UF/IFAS expert: Promising results from papaya for parasite-plagued goats
GAINESVILLE, Fla. — One of the world’s fastest growing agricultural industries, goat farming, is plagued by deadly intestinal parasites, particularly the barber’s pole worm – a pest that poses great danger to the goat-farming industry in the Southeastern U.S. and other parts of the world.
Improper use of commercial medicines has helped make the parasites resistant to many deworming drugs.
But recent research by the University of Florida’s Animal Sciences department may be closing in on a solution. Although researchers say it needs more study, they’ve recently found papaya seeds to be an inexpensive, alternative method for ridding goats of their parasitic passengers.
Led by Adegbola Adesogan, a professor of ruminant nutrition, the study examined the effect of natural food supplements on reducing intestinal worms in goats. Papaya seeds were found to be the most effective treatment, significantly reducing parasite egg and adult counts.
“The beauty of using papaya seeds is they’re out there and we aren’t really doing much with them,” Adesogan said. “To find just grinding the seeds and feeding a small quantity daily purges the parasites is, I think, very encouraging.”
The study, part of a master’s thesis by Miguel Zarate under Adesogan’s supervision, compared supplementary lespedeza hay, peanut hay, mucuna seed and papaya seeds in varied proportions for their deworming properties. Just 10 grams of ground papaya seed added to a base diet of bahiagrass removed 78 percent of adult parasites and 72 percent of their eggs. The next most effective treatment, a half-and-half mixture of lespedeza and bahiagrass, reduced the adult worm count by 52 percent.
The use of papaya seeds or their derivatives may also be useful someday for treating parasites in cattle and other species, but more experiments must be done to look at issues like residues, tissues and other possible side effects before it is recommended for widespread use, Adesogan said.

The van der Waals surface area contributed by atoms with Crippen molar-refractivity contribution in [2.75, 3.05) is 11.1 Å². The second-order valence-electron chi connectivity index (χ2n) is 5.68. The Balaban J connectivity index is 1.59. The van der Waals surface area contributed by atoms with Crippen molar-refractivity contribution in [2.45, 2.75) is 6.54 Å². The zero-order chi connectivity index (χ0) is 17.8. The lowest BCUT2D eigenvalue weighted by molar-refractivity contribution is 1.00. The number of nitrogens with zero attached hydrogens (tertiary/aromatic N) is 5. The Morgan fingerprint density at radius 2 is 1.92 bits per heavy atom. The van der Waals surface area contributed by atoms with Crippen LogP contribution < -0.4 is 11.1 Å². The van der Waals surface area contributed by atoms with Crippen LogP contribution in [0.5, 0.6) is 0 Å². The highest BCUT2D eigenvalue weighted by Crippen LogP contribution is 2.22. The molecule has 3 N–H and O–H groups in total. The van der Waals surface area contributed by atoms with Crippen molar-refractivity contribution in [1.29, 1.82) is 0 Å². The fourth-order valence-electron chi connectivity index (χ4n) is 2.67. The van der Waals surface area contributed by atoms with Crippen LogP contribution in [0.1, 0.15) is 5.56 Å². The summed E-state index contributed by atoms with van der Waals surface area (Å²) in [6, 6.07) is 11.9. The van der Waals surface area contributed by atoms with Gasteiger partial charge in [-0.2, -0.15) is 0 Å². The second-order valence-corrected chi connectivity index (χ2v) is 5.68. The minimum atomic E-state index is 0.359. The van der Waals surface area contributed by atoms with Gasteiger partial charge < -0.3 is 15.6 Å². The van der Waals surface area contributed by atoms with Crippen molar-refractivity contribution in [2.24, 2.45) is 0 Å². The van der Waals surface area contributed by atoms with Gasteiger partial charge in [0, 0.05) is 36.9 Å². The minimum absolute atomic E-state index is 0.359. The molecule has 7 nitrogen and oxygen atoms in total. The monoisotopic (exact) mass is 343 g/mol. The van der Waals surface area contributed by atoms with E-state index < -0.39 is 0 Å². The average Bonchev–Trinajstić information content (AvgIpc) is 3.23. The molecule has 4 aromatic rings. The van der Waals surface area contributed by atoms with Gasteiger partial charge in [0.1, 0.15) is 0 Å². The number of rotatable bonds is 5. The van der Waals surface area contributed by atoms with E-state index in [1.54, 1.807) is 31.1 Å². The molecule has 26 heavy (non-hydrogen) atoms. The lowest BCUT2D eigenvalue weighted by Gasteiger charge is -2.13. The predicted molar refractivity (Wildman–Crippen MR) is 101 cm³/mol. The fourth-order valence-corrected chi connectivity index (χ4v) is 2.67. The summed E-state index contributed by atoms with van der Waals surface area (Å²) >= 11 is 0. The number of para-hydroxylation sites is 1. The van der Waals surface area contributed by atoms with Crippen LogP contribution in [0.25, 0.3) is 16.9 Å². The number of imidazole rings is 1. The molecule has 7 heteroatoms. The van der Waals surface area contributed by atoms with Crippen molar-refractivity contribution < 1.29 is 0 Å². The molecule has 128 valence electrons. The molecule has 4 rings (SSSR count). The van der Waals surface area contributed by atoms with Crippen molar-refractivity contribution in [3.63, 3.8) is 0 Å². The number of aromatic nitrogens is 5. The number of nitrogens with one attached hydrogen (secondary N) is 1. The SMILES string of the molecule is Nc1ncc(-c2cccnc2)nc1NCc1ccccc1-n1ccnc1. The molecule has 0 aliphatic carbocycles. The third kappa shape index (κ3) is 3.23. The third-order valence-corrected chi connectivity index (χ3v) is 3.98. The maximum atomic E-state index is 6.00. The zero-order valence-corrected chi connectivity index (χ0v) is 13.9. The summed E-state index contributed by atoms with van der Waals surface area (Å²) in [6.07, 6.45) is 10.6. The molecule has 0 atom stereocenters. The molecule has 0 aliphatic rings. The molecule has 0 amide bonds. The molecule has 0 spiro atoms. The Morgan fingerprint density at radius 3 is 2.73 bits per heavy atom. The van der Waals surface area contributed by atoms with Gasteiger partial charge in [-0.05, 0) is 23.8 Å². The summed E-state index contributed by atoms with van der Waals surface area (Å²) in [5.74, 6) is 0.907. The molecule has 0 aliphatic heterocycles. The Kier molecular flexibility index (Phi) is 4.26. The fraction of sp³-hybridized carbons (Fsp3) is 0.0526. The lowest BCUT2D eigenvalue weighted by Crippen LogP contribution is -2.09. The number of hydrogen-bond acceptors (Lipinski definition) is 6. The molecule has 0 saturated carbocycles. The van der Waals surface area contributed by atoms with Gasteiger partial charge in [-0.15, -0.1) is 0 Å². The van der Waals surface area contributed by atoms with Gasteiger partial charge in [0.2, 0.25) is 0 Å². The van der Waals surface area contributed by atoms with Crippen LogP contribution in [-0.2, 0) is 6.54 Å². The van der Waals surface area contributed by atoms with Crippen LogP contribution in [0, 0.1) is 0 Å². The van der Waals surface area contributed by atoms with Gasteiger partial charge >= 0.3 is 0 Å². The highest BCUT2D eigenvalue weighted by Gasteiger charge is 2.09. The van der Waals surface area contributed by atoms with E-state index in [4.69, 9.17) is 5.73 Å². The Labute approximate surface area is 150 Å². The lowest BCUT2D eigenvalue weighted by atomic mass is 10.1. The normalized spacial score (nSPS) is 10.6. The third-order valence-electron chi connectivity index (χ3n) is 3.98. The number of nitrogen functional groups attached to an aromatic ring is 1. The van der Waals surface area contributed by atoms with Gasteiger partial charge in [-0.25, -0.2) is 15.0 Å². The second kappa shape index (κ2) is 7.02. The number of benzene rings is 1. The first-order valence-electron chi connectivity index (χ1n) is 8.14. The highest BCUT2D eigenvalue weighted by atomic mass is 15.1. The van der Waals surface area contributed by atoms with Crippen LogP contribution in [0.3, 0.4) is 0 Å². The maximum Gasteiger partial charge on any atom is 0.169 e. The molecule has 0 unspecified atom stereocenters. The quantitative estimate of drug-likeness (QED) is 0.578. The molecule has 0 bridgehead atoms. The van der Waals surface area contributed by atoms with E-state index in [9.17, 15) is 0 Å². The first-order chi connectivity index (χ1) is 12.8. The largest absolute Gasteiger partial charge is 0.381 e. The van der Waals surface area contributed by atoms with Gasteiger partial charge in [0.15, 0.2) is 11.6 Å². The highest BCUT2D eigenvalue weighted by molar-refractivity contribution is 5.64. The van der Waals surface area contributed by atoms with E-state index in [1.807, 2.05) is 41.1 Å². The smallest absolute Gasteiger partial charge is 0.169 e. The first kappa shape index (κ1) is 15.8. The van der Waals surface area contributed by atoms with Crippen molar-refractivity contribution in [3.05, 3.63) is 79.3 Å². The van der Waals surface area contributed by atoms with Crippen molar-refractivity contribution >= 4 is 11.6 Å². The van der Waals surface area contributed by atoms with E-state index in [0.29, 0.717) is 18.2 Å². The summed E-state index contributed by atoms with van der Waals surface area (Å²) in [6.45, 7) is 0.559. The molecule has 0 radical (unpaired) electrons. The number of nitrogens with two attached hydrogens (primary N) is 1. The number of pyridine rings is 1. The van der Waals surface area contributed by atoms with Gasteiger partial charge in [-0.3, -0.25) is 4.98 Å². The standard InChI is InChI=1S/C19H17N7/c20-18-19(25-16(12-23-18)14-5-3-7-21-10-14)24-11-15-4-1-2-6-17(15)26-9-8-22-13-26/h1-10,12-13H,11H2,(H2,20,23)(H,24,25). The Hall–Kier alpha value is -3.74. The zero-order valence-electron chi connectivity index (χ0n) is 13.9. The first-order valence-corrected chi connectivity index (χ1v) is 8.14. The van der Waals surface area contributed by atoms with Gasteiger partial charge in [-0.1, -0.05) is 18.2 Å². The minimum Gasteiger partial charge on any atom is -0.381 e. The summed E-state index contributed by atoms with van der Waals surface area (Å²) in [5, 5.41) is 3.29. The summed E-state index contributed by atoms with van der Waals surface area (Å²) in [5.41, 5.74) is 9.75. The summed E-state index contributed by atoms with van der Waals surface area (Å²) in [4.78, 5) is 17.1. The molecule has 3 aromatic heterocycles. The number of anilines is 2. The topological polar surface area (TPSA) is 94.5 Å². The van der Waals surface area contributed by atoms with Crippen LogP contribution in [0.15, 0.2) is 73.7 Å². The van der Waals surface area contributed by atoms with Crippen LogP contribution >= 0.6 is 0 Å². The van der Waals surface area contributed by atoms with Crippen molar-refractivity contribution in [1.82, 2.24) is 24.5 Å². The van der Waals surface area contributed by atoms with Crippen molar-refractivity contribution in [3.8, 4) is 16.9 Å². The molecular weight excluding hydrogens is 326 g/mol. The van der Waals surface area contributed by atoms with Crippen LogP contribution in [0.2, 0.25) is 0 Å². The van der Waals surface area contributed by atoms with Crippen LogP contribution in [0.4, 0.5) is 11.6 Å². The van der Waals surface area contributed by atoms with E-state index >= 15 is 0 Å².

“I would say that this is very promising,” he said, “but we’re still in early days and we need to do more work to develop it and to answer these questions of side effects and withdrawal times and safety.”
Adesogan said high concentrations of certain enzymes, alkaloids and cyanates were the likely candidates for the papaya seeds’ success but the specific active ingredient is yet to be confirmed. The amount of protein supplied by the papaya seeds was low in relation to the other supplements and probably had limited effect.
While UF/IFAS scientists aren’t ready yet to endorse papaya seed-supplemented diets for goats, the study indicated that at least two weeks would be needed to effectively reduce parasite populations in infected individuals.
The papaya has a wide growth habitat in tropical countries and some subtropical areas like south Florida. In his native Nigeria, Adesogan said, as in many tropical developing nations, papaya trees are everywhere in the wild and in residential areas.
“You don’t have to rely on expensive equipment to process the seeds, because with just a small traditional grinding stone, farmers could grind the small quantity for their animals,” Adesogan said. “This would be a locally available, homegrown kind of remedy to solve this big problem.”
Writer: Andrew Kays, 352-392-2411, firstname.lastname@example.org
Source: Adegbola Adesogan, 352-392-7527, email@example.com
UF/IFAS file photo by Tyler L. Jones